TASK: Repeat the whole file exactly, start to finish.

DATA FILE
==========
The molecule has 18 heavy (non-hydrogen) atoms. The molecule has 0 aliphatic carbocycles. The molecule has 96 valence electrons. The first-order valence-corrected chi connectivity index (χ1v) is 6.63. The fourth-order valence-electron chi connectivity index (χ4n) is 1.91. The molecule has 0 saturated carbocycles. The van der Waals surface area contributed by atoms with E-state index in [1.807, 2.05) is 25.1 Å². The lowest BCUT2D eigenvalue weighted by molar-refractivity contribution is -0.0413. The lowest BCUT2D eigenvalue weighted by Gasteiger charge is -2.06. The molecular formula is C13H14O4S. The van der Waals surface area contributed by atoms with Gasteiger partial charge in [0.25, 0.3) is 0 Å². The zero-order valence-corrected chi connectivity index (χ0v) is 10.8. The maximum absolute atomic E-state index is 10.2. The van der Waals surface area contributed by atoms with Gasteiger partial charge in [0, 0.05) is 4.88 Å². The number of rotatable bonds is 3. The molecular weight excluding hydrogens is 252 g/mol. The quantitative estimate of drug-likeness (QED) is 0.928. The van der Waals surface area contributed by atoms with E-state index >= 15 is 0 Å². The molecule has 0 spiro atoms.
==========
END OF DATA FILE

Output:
The molecule has 18 heavy (non-hydrogen) atoms. The molecule has 0 aliphatic carbocycles. The molecule has 96 valence electrons. The first-order valence-corrected chi connectivity index (χ1v) is 6.63. The fourth-order valence-electron chi connectivity index (χ4n) is 1.91. The molecule has 0 saturated carbocycles. The van der Waals surface area contributed by atoms with E-state index in [1.807, 2.05) is 25.1 Å². The lowest BCUT2D eigenvalue weighted by molar-refractivity contribution is -0.0413. The lowest BCUT2D eigenvalue weighted by Gasteiger charge is -2.06. The molecular formula is C13H14O4S. The van der Waals surface area contributed by atoms with Gasteiger partial charge in [0.25, 0.3) is 0 Å². The zero-order valence-corrected chi connectivity index (χ0v) is 10.8. The maximum absolute atomic E-state index is 10.2. The van der Waals surface area contributed by atoms with Gasteiger partial charge in [0, 0.05) is 4.88 Å². The number of rotatable bonds is 3. The molecular weight excluding hydrogens is 252 g/mol. The quantitative estimate of drug-likeness (QED) is 0.928. The van der Waals surface area contributed by atoms with E-state index >= 15 is 0 Å². The molecule has 0 spiro atoms.